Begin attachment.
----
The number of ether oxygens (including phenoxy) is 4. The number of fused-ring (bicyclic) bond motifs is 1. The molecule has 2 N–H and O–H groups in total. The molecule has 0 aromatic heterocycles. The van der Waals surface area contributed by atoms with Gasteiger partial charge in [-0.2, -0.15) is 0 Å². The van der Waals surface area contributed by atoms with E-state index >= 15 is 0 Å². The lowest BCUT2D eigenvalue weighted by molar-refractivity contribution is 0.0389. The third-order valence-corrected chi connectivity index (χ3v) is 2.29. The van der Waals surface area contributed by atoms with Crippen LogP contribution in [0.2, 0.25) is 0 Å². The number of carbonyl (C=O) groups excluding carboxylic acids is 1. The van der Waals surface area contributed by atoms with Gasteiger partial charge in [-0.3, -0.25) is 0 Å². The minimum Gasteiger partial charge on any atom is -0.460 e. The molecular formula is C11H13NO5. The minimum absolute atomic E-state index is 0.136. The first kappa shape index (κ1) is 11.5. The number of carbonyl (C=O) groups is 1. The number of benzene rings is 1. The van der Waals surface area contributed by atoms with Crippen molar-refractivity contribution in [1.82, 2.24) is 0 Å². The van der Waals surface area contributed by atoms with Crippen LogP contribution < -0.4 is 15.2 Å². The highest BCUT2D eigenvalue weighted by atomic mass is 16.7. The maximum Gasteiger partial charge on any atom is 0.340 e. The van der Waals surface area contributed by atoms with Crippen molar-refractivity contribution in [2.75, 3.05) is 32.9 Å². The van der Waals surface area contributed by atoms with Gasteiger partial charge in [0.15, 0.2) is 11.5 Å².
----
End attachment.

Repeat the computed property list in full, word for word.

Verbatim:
The number of ether oxygens (including phenoxy) is 4. The number of fused-ring (bicyclic) bond motifs is 1. The molecule has 2 N–H and O–H groups in total. The molecule has 0 aromatic heterocycles. The van der Waals surface area contributed by atoms with Gasteiger partial charge in [-0.2, -0.15) is 0 Å². The van der Waals surface area contributed by atoms with E-state index >= 15 is 0 Å². The lowest BCUT2D eigenvalue weighted by molar-refractivity contribution is 0.0389. The third-order valence-corrected chi connectivity index (χ3v) is 2.29. The van der Waals surface area contributed by atoms with Crippen LogP contribution in [0.2, 0.25) is 0 Å². The number of carbonyl (C=O) groups excluding carboxylic acids is 1. The van der Waals surface area contributed by atoms with Gasteiger partial charge in [-0.3, -0.25) is 0 Å². The minimum Gasteiger partial charge on any atom is -0.460 e. The molecular formula is C11H13NO5. The minimum absolute atomic E-state index is 0.136. The first kappa shape index (κ1) is 11.5. The number of carbonyl (C=O) groups is 1. The number of benzene rings is 1. The van der Waals surface area contributed by atoms with Crippen molar-refractivity contribution in [1.82, 2.24) is 0 Å². The van der Waals surface area contributed by atoms with Crippen LogP contribution < -0.4 is 15.2 Å². The highest BCUT2D eigenvalue weighted by atomic mass is 16.7. The maximum Gasteiger partial charge on any atom is 0.340 e. The van der Waals surface area contributed by atoms with Crippen molar-refractivity contribution in [2.75, 3.05) is 32.9 Å². The van der Waals surface area contributed by atoms with Gasteiger partial charge in [0.15, 0.2) is 11.5 Å².